PUTRAJAYA: The retirement age for employees in the public sector may be extended by several more years.
Public Service Department corporate communications head Hasniah Rashid confirmed that a recommendation to extend the retirement age for the more than 1.2 million civil servants had been submitted to the government.
She declined to comment on the recommended age except to say it was beyond the current 56. However, it is understood that it could be around 60 years.
Singapore, for instance, has raised its retirement age from 60 in 1993 to 62 in 1999, and is already re-thinking its employment policies. It may again raise the retirement age of its workers.
She added that the PSD, in drafting the recommendation, had taken into consideration the issues of productivity, international practices and government expenditure.
The government spends some RM6 billion annually in payouts, which include gratuity, to an average of 1,000 civil servants who retire every year. This is besides the monthly pensions being paid to pensioners.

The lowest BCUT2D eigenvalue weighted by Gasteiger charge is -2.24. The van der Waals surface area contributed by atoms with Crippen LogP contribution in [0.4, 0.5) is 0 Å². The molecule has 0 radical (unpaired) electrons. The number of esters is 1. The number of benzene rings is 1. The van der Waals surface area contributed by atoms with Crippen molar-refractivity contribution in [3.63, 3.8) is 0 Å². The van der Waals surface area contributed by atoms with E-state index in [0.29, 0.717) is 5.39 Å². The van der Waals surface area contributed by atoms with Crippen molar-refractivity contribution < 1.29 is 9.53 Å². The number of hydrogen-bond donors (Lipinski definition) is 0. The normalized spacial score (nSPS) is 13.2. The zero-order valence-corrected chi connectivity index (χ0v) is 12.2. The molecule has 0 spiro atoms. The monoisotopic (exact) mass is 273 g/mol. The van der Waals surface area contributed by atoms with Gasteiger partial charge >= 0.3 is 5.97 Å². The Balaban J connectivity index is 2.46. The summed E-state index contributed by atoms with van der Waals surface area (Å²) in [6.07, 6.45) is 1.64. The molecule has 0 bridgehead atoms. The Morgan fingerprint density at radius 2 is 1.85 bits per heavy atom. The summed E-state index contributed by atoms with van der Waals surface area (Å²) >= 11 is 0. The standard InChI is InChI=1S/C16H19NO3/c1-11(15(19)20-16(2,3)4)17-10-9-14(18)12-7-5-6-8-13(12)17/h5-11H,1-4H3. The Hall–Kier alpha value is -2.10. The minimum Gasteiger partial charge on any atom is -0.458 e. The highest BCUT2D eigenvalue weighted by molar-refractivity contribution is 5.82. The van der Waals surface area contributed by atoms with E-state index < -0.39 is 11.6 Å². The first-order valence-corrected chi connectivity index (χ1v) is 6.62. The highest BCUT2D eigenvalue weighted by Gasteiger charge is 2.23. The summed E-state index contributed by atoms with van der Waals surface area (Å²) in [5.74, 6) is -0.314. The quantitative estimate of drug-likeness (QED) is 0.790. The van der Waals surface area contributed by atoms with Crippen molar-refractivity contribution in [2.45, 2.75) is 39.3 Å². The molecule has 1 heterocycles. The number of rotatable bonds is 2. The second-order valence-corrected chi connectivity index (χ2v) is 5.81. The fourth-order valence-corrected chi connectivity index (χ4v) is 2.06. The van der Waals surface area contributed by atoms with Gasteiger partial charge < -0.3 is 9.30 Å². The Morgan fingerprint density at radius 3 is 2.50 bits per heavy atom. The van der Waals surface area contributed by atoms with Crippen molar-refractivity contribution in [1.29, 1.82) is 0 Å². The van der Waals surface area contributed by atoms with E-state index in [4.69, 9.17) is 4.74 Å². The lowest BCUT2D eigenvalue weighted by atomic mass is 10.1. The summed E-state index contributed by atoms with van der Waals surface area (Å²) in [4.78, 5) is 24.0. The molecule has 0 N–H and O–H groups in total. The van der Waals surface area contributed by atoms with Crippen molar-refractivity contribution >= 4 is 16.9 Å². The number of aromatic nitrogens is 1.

At present, a public sector employee is required to retire on reaching the age of 56, based on the date of birth recorded in the service record book. However, the retirement age for those appointed before Oct 1, 2001, is either 55 or 56 years, depending on the option made under the Service Circular No. 3/2001.
Only judges retire at the age of 65.
Government servants can also apply for optional retirement on or after attaining the age of 40, provided they have not less than 10 years reckonable service.
Meanwhile, Congress of Unions of Employees in the Public and Civil Services (Cuepacs) president Omar Osman said if the retirement age was raised it would greatly benefit civil servants.
He said Cuepacs had in 1998 asked that the then retirement age of 55, be extended to between 58 and 60 years.
"Our members are still productive at 56 and the knowledge they have accumulated over the years would go to waste if they had to retire.
"We should also bear in mind that with the trend of people marrying late, their children would still be in secondary school when they retire.
"This would be taxing on them financially once their children go to college, but it would help if their service is extended for several more years."